3. Wash beaters well, then beat egg whites with salt and cream of tartar until whites hold soft peaks; continue to beat, gradually adding remaining tablespoon sugar, until they are very stiff and glossy. Stir a good spoonful of whites thoroughly into egg yolk mixture to lighten it; then fold in remaining whites, using a rubber spatula. Transfer to prepared soufflé dish(es); at this point you can cover and refrigerate until you are ready to bake.
4. Bake until center is nearly set, 20 minutes for individual soufflés and 25 to 35 minutes for a single large soufflé. Serve immediately.
Watch this video of Bittman making the souffle!
The Minimalist: By Public Demand: Chocolate Soufflé (February 11, 2009)
3 leeks, chopped
1/2 bottle of dry white wine
1/2 cup Heavy Cream
1 large bag of clams
8 sprigs of dill
In a tall pot, sautee the leeks in the butter until soft and translucent. Add the clams and the wine to cover them by about 3/4 full. Add dill, parsley and fresh pepper. Cover and steam until all the clams are open. About 15-20 mins. Discard those that don't open. Add the cream and steam for another minute. Serve with a nice crusty bread, a salad and a nice dry white wine or rose.
Tuesday, May 19, 2009
Just received this email from Wine Enthusiast which I'm passing along. A great looking piece to chill your wines in the summer, at a great discount. I don't have an agreement with these guys, just thought i'd pass it along in view of my post a couple of days ago. If you only want the carafe with chilling piece, scroll down to my amazon store on the right and look under wine.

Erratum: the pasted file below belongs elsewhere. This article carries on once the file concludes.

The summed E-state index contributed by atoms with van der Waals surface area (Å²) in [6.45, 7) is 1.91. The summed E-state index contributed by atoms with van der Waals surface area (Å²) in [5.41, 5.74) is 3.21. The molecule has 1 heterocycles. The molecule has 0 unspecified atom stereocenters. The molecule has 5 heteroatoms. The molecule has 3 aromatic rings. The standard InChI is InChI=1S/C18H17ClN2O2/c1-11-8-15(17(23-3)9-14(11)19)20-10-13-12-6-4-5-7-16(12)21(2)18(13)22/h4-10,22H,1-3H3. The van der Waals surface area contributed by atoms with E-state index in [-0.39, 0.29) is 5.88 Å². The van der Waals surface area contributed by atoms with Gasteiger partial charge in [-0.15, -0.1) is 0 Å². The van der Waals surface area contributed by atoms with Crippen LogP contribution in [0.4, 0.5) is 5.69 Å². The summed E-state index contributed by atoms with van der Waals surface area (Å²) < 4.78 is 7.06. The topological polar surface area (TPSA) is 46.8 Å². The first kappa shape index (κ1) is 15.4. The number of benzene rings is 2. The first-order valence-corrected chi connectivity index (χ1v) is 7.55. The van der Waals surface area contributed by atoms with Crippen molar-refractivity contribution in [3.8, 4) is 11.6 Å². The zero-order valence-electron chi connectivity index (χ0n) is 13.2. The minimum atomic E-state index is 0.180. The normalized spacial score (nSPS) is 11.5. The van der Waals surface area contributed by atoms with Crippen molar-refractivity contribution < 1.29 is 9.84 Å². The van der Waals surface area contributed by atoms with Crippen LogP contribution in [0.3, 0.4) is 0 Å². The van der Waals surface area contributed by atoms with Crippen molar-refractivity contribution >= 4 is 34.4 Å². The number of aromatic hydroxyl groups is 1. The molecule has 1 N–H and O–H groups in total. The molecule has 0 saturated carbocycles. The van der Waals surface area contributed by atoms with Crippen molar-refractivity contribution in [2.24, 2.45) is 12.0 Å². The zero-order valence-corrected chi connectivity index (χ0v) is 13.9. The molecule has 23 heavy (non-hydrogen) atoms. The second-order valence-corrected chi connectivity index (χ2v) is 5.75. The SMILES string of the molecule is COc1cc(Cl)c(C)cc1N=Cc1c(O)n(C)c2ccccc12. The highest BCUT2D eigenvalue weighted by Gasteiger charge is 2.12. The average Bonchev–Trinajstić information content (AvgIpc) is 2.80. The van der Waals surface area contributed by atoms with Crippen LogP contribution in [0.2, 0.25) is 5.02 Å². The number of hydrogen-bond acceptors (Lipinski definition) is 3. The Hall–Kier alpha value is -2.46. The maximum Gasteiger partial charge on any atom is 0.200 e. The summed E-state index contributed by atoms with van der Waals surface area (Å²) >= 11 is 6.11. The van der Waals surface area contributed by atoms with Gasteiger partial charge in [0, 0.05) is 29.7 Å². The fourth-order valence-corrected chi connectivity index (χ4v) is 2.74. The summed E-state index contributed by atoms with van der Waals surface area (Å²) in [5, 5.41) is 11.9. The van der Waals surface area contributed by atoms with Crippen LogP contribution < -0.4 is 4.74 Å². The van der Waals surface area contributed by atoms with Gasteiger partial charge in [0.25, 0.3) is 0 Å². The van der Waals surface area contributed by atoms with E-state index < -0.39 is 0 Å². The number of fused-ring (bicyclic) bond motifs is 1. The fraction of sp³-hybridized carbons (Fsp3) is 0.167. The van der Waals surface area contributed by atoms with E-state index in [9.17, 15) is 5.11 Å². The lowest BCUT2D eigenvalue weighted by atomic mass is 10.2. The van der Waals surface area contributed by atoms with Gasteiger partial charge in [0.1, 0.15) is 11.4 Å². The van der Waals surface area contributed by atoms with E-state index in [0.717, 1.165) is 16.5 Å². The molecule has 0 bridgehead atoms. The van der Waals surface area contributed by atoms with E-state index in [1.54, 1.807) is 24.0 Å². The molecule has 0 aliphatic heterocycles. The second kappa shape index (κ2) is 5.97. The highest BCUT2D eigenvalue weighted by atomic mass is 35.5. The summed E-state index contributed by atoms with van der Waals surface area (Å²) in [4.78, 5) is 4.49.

Monday, May 18, 2009
Preheat oven to 400 Cooking time: 10 Minutes
4 large eggs
4 TB Le Sueur's petit pois (small early peas)
4 TB chopped ham or prosciutto
2 TB Heinz Catsup
Salt and Black Pepper
Butter for greasing molds.
Grease two gratin dishes with butter. Break two eggs in each. Add 2 TB petit pois to each serving, together with the ham or prosciutto. Squirt about 1 TB catsup over each plate and add salt and pepper to taste. Bake in a preheated 400 degree oven for 10-11 mins. Remember, the eggs will continue to cook once you take them out of the oven, so make sure you under cook them a little so they don't become hard boiled. Everyone should be at the table and ready to eat before you serve them.
Saturday, May 16, 2009
My favorite kitchen mate is my daughter, Christina. She will be great cook one of these days. Whenever we get together, we gravitate towards the kitchen; like this afternoon, when she decided to show off my crab cake recipe with a few additions of her own. The ingredients are the same, except she gives it a final dredge in Panko and fries them in sesame oil. I loved it...but what I love the most about my 36 year old daughter is that after all these years and in spite of her independence, she still calls me Mommy!
1 lb lump crab meat
Thursday, May 14, 2009